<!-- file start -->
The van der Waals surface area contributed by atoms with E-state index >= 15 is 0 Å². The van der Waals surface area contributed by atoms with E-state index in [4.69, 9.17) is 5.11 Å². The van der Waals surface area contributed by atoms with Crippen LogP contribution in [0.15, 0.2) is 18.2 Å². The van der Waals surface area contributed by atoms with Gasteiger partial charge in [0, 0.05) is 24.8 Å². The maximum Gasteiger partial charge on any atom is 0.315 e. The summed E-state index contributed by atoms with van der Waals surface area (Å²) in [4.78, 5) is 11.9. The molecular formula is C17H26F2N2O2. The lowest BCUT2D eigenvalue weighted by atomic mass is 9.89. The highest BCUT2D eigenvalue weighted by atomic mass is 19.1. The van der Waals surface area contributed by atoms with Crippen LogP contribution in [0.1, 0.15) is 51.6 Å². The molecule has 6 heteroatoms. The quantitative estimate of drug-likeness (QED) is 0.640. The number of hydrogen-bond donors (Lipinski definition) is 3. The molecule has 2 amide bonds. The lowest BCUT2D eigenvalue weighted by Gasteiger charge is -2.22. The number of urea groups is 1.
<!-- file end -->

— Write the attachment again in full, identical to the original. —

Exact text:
The van der Waals surface area contributed by atoms with E-state index >= 15 is 0 Å². The van der Waals surface area contributed by atoms with E-state index in [4.69, 9.17) is 5.11 Å². The van der Waals surface area contributed by atoms with Crippen LogP contribution in [0.15, 0.2) is 18.2 Å². The van der Waals surface area contributed by atoms with Gasteiger partial charge in [0, 0.05) is 24.8 Å². The maximum Gasteiger partial charge on any atom is 0.315 e. The summed E-state index contributed by atoms with van der Waals surface area (Å²) in [4.78, 5) is 11.9. The molecular formula is C17H26F2N2O2. The lowest BCUT2D eigenvalue weighted by atomic mass is 9.89. The highest BCUT2D eigenvalue weighted by atomic mass is 19.1. The van der Waals surface area contributed by atoms with Crippen LogP contribution in [0.1, 0.15) is 51.6 Å². The molecule has 6 heteroatoms. The quantitative estimate of drug-likeness (QED) is 0.640. The number of hydrogen-bond donors (Lipinski definition) is 3. The molecule has 2 amide bonds. The lowest BCUT2D eigenvalue weighted by Gasteiger charge is -2.22. The number of urea groups is 1.